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remove_if equivalent for std::map

I have a set of strings:

set <wstring> strings;
// ...

I wish to remove strings according to a predicate, e.g.:

std::remove_if ( strings.begin(), strings.end(), []( const wstring &s ) -> bool { return s == L"matching"; });

When I attempt this, I get the following compiler error:

c:\Program Files (x86)\Microsoft Visual Studio 10.0\VC\include\algorithm(1840): error C2678: binary '=' : no operator found which takes a left-hand operand of type 'const std::basic_string<_Elem,_Traits,_Ax>' 

The error appears to suggest that std::string doesn't have a by-value copy constructor ( which would be illegal). Is it somehow bad to use std::remove_if with std::set ? Should I be doing something else instead such as several iterations of set::find() followed by set::erase() ?

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marked as duplicate by casperOne Jun 22 '12 at 15:41

This question has been asked before and already has an answer. If those answers do not fully address your question, please ask a new question.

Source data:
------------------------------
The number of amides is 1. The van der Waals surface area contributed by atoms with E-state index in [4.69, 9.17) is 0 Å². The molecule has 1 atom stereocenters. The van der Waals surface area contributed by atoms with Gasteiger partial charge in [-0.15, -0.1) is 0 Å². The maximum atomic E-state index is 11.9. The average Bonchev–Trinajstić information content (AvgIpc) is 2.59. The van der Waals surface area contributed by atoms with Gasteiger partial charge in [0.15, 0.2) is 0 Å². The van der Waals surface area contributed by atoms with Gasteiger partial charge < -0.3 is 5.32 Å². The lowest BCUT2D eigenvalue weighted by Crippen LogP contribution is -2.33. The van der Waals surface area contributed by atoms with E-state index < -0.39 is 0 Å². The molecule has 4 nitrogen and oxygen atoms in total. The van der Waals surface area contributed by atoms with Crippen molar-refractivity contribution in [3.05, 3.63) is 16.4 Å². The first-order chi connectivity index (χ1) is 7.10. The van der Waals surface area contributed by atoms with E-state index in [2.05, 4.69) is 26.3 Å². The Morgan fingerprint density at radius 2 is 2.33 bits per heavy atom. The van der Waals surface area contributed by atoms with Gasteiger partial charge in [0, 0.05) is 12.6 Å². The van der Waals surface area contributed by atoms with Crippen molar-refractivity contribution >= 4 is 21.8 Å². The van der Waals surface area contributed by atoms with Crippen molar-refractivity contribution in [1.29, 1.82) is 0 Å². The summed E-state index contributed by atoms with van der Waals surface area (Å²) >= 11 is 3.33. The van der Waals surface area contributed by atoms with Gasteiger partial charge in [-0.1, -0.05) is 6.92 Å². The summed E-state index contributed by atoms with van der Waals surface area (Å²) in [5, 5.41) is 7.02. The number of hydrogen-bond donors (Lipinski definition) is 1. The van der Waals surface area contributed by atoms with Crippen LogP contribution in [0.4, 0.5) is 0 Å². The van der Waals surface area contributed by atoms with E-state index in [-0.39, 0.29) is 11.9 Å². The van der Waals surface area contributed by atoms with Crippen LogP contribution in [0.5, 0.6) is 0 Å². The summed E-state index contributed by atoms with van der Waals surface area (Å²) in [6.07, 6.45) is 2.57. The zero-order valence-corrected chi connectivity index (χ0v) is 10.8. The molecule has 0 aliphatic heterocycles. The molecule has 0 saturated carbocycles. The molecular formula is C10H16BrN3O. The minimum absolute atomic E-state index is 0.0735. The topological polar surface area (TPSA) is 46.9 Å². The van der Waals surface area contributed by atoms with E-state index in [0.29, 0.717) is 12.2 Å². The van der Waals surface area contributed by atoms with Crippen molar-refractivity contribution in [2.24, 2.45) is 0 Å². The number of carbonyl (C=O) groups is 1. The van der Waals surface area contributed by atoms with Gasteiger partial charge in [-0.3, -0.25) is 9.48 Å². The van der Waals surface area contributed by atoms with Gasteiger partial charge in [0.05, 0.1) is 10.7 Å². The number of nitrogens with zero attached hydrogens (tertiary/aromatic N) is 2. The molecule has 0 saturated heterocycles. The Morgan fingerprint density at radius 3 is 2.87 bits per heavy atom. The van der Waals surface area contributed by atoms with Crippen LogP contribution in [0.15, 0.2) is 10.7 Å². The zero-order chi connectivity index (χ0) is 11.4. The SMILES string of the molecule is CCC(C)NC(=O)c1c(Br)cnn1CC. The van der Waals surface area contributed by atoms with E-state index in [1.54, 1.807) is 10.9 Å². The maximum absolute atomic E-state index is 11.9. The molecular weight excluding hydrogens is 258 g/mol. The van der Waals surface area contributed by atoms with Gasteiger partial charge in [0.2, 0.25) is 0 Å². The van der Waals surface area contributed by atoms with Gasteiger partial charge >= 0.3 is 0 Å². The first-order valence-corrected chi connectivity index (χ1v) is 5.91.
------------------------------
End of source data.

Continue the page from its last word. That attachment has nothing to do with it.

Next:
Your simple sample can be replaced by strings.erase(L"matching");. One presumes that your actual predicate isn't as trivial. –  Robᵩ Jun 21 '12 at 16:05
@Robᵩ Yes that was just an example, I do require a function object. –  Benj Jun 21 '12 at 16:11

2 Answers 2

up vote 9 down vote accepted

std::remove_if (or std::erase) works by reassigning the values of the members of the range. It doesn't understand how std::set organizes data, or how to remove a node from its internal tree data structure. Indeed, it's impossible to do so using only references to nodes, without having the set object itself.

The standard algorithms are designed to have transparent (or at least consistently easy-to-remember) computational complexities. A function to selectively remove elements from a set would be O(N log N), due to the need to rebalance the tree, which is no better than a loop calling my_set.remove() . So, the standard doesn't provide it, and that is what you need to write.